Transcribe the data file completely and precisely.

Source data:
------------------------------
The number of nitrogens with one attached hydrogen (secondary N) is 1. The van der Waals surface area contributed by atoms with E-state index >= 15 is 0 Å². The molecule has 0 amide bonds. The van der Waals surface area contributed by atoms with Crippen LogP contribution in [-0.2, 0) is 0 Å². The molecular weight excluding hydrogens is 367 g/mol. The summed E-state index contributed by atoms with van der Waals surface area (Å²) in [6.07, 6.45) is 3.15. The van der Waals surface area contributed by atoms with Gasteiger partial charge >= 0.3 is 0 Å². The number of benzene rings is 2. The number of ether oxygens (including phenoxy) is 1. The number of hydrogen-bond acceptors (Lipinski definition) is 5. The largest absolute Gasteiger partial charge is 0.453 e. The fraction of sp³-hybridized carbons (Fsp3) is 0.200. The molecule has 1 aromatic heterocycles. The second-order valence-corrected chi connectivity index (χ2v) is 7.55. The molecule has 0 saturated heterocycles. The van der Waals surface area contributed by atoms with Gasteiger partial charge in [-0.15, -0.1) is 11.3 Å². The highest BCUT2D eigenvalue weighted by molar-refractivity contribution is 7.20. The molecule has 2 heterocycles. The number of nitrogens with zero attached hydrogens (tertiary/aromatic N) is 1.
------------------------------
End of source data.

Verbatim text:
The number of nitrogens with one attached hydrogen (secondary N) is 1. The van der Waals surface area contributed by atoms with E-state index >= 15 is 0 Å². The molecule has 0 amide bonds. The van der Waals surface area contributed by atoms with Crippen LogP contribution in [-0.2, 0) is 0 Å². The molecular weight excluding hydrogens is 367 g/mol. The summed E-state index contributed by atoms with van der Waals surface area (Å²) in [6.07, 6.45) is 3.15. The van der Waals surface area contributed by atoms with Gasteiger partial charge >= 0.3 is 0 Å². The number of benzene rings is 2. The number of ether oxygens (including phenoxy) is 1. The number of hydrogen-bond acceptors (Lipinski definition) is 5. The largest absolute Gasteiger partial charge is 0.453 e. The fraction of sp³-hybridized carbons (Fsp3) is 0.200. The molecule has 1 aromatic heterocycles. The second-order valence-corrected chi connectivity index (χ2v) is 7.55. The molecule has 0 saturated heterocycles. The van der Waals surface area contributed by atoms with Gasteiger partial charge in [-0.15, -0.1) is 11.3 Å². The highest BCUT2D eigenvalue weighted by molar-refractivity contribution is 7.20. The molecule has 2 heterocycles. The number of nitrogens with zero attached hydrogens (tertiary/aromatic N) is 1.